A Sake Tasting

by A.J. Coltrane

We did a light dinner/sake tasting last night with a total of seven attendees, including us. As a group, nobody really knew much about sake going in. We’d previously decided that the right way to learn was to buy a bunch of bottles and do a big side-by-side tasting. With the exception of #4, the bottles mostly ran in the $17-25 range. This represents “mid-tier” in the sake market — anything better likely would have been wasted on us. All were served out of the wine refrigerator at 55F. The Gekkeiken website recommends 50-59F as an appropriate temperature for the varieties that we were drinking.

140302 sake

The list for posterity — The brand and title are in bold, followed by the type of sake, the text on the bottle is in quotes, then our impressions are in italics:

#1 – Mura “Canyon”. Junmai Ginjo. “Aromatic, crisp and dry with green apple and mineral notes.”  Dry. We intentionally opened with three somewhat contrasting sakes, to try to cover as many bases as possible before everyone’s pallets were shot. Well liked.

#2 – Mura “Mountain”. Junmai Ginjo, Nigori Genshu. “Shake well.” (It’s the only cloudy sake that we served.) “Rich and complex. sweet, full bodied, delicate coconut and tropical fruit aromas.”  The sweetest sake that was served, and big hit with the youngest person at the table.

#3 – Mura “Meadow”. Junmai Ginjo. “Rich Custard Aroma. Smooth lingering finish. Well balanced.” Balanced between sweet and dry. This one was a big hit with everyone.

#4 – Rock Sake. Junmai Daiginjo. “blah, blah, blah…and pure mountain spring water results in a delicate sophistication of aroma and flavor.”  The most expensive bottle with the least descriptive text. Very, very smooth. One taster remarked that it was reminiscent of wine — that it almost didn’t taste like sake.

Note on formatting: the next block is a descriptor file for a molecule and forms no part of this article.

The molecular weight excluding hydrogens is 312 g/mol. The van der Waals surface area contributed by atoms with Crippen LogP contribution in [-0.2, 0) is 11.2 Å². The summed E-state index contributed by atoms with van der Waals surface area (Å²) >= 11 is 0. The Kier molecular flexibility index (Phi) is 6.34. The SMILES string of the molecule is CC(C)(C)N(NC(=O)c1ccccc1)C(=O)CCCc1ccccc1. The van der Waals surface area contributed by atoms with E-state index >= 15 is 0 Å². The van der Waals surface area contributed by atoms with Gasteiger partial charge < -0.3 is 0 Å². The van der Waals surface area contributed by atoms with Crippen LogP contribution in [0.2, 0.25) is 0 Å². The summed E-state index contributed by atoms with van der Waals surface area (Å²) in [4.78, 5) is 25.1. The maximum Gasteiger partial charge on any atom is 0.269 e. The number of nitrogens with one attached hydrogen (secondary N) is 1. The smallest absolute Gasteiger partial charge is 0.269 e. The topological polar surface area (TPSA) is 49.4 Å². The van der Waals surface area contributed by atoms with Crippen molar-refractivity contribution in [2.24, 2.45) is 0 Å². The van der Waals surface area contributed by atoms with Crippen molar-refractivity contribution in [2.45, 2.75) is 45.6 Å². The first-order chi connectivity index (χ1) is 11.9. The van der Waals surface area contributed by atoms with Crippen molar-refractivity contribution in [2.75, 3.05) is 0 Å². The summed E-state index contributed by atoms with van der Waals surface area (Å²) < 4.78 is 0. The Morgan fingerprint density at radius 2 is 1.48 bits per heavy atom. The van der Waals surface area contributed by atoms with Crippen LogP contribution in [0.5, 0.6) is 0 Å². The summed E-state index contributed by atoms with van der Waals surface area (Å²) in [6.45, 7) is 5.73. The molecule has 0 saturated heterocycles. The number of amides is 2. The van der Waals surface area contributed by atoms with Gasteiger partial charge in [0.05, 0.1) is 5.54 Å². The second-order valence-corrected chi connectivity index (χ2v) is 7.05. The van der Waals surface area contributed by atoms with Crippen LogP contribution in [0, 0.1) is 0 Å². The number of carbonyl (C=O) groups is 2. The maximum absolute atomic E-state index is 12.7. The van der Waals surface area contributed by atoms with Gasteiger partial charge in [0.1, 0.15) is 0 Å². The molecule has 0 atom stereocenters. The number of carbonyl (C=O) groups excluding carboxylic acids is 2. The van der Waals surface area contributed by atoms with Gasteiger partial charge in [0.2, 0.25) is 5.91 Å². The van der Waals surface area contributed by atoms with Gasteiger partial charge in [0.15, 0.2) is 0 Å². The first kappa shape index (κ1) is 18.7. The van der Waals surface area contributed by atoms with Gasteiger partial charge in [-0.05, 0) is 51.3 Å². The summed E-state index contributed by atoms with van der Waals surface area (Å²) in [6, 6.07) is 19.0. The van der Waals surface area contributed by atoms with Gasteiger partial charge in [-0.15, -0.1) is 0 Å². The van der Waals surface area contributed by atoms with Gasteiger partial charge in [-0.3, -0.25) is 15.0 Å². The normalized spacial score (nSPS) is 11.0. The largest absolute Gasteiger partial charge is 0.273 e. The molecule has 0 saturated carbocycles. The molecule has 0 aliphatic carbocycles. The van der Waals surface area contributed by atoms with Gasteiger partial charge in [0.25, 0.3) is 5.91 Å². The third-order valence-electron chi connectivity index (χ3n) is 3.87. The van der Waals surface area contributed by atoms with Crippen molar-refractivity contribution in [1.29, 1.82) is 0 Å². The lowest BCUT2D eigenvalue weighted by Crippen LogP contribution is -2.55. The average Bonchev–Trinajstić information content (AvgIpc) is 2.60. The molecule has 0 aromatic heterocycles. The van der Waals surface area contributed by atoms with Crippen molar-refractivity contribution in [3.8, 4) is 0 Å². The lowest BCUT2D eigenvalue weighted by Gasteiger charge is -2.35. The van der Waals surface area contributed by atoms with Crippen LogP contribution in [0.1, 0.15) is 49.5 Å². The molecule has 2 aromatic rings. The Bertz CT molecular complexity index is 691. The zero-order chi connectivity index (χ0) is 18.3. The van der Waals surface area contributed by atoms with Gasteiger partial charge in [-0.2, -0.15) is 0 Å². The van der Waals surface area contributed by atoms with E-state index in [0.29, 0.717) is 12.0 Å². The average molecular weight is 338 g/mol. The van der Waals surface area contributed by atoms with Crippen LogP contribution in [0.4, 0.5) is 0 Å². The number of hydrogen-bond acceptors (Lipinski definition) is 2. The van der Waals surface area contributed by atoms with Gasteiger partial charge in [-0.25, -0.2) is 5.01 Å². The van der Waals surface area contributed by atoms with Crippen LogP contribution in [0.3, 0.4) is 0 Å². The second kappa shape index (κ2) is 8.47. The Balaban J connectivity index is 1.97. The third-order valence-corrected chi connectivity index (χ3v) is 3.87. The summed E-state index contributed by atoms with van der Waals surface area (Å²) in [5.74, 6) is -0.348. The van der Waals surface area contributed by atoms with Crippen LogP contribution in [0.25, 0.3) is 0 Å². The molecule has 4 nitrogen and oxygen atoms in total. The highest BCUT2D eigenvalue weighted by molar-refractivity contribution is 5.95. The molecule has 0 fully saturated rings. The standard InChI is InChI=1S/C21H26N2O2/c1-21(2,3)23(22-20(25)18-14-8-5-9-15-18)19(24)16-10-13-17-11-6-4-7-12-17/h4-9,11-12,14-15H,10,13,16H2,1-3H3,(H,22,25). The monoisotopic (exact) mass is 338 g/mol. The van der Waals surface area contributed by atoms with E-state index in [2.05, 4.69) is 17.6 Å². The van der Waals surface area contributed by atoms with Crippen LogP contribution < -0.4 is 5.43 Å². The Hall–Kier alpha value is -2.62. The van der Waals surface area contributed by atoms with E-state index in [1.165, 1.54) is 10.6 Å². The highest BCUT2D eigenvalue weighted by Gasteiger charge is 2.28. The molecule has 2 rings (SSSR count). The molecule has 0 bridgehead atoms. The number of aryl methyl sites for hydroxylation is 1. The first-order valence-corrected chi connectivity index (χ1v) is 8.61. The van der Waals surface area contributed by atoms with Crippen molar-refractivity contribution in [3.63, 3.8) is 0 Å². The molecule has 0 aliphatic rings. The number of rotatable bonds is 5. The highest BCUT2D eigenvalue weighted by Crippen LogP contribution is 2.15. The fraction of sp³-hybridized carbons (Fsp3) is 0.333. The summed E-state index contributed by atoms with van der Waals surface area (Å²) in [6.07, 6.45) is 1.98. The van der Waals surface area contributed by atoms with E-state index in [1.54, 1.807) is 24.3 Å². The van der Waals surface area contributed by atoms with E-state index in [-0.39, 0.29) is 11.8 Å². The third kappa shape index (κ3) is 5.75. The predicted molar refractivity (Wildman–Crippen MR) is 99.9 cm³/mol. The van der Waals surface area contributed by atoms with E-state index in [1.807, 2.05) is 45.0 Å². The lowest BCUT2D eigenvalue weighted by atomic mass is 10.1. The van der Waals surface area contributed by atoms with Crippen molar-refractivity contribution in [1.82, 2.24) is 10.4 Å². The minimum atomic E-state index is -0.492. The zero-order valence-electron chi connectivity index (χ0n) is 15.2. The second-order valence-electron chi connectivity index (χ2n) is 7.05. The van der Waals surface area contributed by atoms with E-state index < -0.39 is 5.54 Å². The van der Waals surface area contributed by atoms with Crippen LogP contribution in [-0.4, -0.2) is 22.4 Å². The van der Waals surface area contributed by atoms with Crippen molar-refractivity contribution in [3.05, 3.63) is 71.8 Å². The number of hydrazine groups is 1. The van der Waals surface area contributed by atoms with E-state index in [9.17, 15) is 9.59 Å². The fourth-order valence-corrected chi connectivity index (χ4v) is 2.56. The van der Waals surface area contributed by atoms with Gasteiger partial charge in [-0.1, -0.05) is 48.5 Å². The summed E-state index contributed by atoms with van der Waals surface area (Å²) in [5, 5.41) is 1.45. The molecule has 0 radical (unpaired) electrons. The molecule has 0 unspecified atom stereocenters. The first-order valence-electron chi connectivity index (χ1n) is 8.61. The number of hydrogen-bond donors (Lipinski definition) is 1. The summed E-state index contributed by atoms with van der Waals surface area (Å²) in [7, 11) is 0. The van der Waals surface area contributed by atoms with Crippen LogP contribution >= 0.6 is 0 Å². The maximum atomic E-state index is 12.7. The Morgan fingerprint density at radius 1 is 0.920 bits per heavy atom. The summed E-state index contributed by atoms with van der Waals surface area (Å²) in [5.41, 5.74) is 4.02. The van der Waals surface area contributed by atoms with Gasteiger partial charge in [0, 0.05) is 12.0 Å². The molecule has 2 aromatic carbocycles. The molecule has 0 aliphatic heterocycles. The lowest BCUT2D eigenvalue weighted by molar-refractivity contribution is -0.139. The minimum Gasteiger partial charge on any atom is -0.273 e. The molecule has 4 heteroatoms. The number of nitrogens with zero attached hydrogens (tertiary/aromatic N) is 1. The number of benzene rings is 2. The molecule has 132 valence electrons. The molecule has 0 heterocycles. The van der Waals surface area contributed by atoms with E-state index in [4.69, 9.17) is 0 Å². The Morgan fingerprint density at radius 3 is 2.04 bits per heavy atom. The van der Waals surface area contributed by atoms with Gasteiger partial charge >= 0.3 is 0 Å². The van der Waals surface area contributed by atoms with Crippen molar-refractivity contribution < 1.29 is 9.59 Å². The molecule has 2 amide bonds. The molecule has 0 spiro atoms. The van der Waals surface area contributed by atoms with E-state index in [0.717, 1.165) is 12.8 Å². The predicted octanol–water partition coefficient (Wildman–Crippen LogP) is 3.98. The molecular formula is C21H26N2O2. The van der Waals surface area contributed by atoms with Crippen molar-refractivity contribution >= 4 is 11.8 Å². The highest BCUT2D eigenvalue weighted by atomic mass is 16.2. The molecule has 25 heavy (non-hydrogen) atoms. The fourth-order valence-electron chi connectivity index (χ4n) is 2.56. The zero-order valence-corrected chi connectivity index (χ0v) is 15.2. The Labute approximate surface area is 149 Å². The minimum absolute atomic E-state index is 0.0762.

#5 – Momokawa “Organic Medium Rich”. Junmai Ginjo. “Vibrant tropical aromas open this fruity, medium-bodied organic sake.” This one drew a few comments such as “When I visualize what sake is supposed to taste like, this is what comes to mind.” Another big hit.

#6 – Momokawa “Ruby Lightly Sweet”. Junmai Ginjo. “Lush fruit and dense rainforest aromas with layered tropical fruit and red berry flavors.” #5 was better liked than its cousin here, but this one is still solid.

#7 – Sake “G”, “Joy” (A squat black bottle.) Junmai Ginjo Genshu. “Intense deep lush layers of flavor.” Everyone had already decided what they liked by the time we got to this one. It was a nice bottle, but nobodies’ favorite. I think to some degree seven sakes was one or two too many.

Most of the sakes (perhaps predictably) recommended pairing with seafood and other  “lightweight”  foods. With the sakes we served:

Proteins:  Smoked salmon (from a bottle recommendation), ginger beef, Chinese BBQ pork.

Starches:  Wheat thins, Triscuts, No-knead bread, Pita bread.

Cheeses:  Smoked Gouda, Emmentaler (at least one of the sakes called for Swiss cheese), Kefalotyri, Montasio (the last two were recommended by the cheese monger, and they worked very well)

Dips and spreads:  Butter, Dill (sour cream) Dip, Roasted red pepper (sour cream) dip, tzatziki.

Fruits:  Cantaloupe, Honeydew, Strawberries, Red Grapes.

As a guess, I’d say #1, #3, and #5 were the most universally liked, but I’d feel comfortable serving any of these to guests. Ultimately it’d be about the pairing.

Really, I don’t think you could go wrong with any of them.

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